This blog is part of an International Religious Freedom 101 series providing an overview of religious freedom challenges in countries around the world. Read our previous installments on Turkey and Pakistan.
In February 2020, a mob in Ihala Yakkura led by Buddhist monks attacked and injured a Christian minister, his wife, and his son in yet another tragic episode of the persecution of Christians in Sri Lanka. The perpetrators of the attack were never tried or punished. These Christians and so many others live in fear today, downtrodden by the threat of mob violence, terrorism, and a government bent on making conversion illegal in many circumstances.
One can view this incident as part of a larger series of intimidation and outright violence against Christians in a region of the world where the dominant religion is too often stereotyped to be wholly peaceful.
Repression in Context
Sri Lanka, a Southeast Asian nation with a population of over 20 million, is home to more than one million Christians, primarily Roman Catholics. They represent a sizable minority in a primarily Buddhist state. Sri Lanka is officially a Buddhist country, according to their constitution. The promotion of a particular religion as official doctrine has wide-ranging detrimental effects on those who place their faith in a religion not endorsed by the state.
For a country exposed to the gospel ever since the evangelizing efforts of St. Thomas in the first century, the repression of Christ’s followers here must be a point of concern for all Christians.
Terrorism Targeting Christians
The worst example of Christian persecution in Sri Lanka was a series of bombings that took place in three separate churches and three hotels on Easter Sunday in 2019. These attacks killed 269 people (mostly Christians) and injured hundreds more, marking one of the deadliest acts of Islamic terror in recent memory. Later reports suggest that the plot to commit these acts of terror may have been known by Sri Lankan officials, who did not act proactively to protect the threatened Christian minority.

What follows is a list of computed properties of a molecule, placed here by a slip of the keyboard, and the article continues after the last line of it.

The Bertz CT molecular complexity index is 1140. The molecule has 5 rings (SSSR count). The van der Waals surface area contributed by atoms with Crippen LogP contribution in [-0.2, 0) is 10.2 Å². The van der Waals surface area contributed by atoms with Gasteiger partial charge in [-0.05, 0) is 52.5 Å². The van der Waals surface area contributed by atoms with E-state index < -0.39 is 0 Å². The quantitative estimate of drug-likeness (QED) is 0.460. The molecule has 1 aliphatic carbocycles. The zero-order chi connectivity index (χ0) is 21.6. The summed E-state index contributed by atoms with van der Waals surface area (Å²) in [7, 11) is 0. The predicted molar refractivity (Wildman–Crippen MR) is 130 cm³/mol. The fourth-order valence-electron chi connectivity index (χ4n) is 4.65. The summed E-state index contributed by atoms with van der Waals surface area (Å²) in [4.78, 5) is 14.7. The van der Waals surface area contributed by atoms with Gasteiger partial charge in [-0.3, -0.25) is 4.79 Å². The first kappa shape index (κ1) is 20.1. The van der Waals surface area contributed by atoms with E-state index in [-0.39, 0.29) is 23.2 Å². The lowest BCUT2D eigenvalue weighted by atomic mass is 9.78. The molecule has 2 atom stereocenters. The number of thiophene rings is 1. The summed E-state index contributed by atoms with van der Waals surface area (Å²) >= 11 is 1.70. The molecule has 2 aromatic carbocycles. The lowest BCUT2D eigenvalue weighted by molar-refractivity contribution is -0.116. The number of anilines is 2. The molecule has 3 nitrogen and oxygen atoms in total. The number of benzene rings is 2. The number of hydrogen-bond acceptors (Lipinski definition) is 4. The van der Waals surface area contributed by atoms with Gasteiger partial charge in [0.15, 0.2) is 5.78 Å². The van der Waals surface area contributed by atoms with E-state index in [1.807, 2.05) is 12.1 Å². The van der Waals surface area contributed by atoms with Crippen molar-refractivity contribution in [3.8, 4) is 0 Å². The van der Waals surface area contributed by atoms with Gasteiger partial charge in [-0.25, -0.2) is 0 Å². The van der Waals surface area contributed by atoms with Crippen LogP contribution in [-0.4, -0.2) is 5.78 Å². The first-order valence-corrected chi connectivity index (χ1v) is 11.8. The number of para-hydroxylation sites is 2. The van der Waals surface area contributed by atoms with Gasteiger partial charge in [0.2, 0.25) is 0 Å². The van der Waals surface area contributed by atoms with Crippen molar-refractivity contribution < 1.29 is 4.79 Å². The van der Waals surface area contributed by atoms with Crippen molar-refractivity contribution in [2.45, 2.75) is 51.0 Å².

Suppression of Christianity in Education
Anti-Christian sentiment in Sri Lanka experienced a previous peak in 1960, when the state took over all Christian parochial schools and forbade Christian missionaries from promoting discipleship within the nation. At present, Christ-centered schooling does not enjoy the privileges that larger religious traditions are afforded. As a subject, Christianity is often not taught in religious units in state-run public schools, ensuring that Christian students are only exposed to Buddhist or Hindu traditions and rituals, depending on what region they are in.
A UN Special Rapporteur on Freedom of Religion called for reform of the Sri Lankan educational system in 2019, as the system tied students too strongly to the religion of their family, preventing the vast majority of students from learning about different faiths.
Impediments to Conversion
In Sri Lanka, converts to Christianity often face intense pressure from their families and social circles after they join the faith. The dogmatic Buddhist government is presently pursuing a variety of policies that will make it harder to become and stay a Christian in Sri Lanka. The government frames some forms of religious conversion to be “unethical conversions” that are the result of unjust pressures from outside forces. The vagueness of this language allows for the deliberate targeting of any person, group, or congregation that seeks to make disciples of non-Christians. Both Christians and non-Christians have made their opposition clear to these discriminatory laws and practices.
Christians in Sri Lanka experience levels of oppression like those living in states in the Middle East and North Africa, though the popular perceptions of the Buddhist majority often impede these issues from coming to light among Christians living abroad. They are a true minority, existing in a country where religious hostilities are fueled and encouraged by the government and by many in the Buddhist majority. Strong support and prayers are needed to help the Christians in this country in the very real struggle to praise Jesus Christ and uphold His Great Commission to make disciples of all nations.
Tyler Watt is an intern with the Center for Religious Liberty in FRC’s Policy & Government Affairs Department.